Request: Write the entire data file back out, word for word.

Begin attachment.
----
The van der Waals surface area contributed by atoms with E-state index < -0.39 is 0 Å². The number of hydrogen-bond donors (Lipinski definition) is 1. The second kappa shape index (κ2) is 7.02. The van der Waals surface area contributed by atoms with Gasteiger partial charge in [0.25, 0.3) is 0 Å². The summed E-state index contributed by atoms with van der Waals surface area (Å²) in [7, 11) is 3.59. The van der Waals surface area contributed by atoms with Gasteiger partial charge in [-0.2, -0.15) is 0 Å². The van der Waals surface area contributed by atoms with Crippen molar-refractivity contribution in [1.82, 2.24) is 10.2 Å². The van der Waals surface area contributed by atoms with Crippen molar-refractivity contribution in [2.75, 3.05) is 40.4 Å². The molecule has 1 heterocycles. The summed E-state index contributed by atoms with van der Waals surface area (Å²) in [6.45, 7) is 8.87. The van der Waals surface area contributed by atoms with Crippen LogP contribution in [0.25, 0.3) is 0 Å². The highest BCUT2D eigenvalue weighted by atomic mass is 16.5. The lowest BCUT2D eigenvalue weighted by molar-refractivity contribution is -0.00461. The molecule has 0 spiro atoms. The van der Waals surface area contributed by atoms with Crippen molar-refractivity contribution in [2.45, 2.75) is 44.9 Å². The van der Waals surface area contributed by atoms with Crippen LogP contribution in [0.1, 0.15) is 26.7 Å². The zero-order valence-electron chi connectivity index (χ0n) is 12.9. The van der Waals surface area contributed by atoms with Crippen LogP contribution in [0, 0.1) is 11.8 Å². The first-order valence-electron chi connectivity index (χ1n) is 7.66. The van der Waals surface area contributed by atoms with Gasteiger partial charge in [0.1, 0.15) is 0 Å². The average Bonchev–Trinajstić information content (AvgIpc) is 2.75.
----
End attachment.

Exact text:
The van der Waals surface area contributed by atoms with E-state index < -0.39 is 0 Å². The number of hydrogen-bond donors (Lipinski definition) is 1. The second kappa shape index (κ2) is 7.02. The van der Waals surface area contributed by atoms with Gasteiger partial charge in [0.25, 0.3) is 0 Å². The summed E-state index contributed by atoms with van der Waals surface area (Å²) in [7, 11) is 3.59. The van der Waals surface area contributed by atoms with Gasteiger partial charge in [-0.2, -0.15) is 0 Å². The van der Waals surface area contributed by atoms with Crippen molar-refractivity contribution in [1.82, 2.24) is 10.2 Å². The van der Waals surface area contributed by atoms with Crippen molar-refractivity contribution in [2.75, 3.05) is 40.4 Å². The molecule has 1 heterocycles. The summed E-state index contributed by atoms with van der Waals surface area (Å²) in [6.45, 7) is 8.87. The van der Waals surface area contributed by atoms with Crippen LogP contribution in [0.25, 0.3) is 0 Å². The highest BCUT2D eigenvalue weighted by atomic mass is 16.5. The lowest BCUT2D eigenvalue weighted by molar-refractivity contribution is -0.00461. The molecule has 0 spiro atoms. The van der Waals surface area contributed by atoms with Crippen molar-refractivity contribution in [2.45, 2.75) is 44.9 Å². The van der Waals surface area contributed by atoms with Crippen LogP contribution in [0.1, 0.15) is 26.7 Å². The zero-order valence-electron chi connectivity index (χ0n) is 12.9. The van der Waals surface area contributed by atoms with Crippen LogP contribution in [0, 0.1) is 11.8 Å². The first-order valence-electron chi connectivity index (χ1n) is 7.66. The van der Waals surface area contributed by atoms with Gasteiger partial charge in [0.1, 0.15) is 0 Å². The average Bonchev–Trinajstić information content (AvgIpc) is 2.75.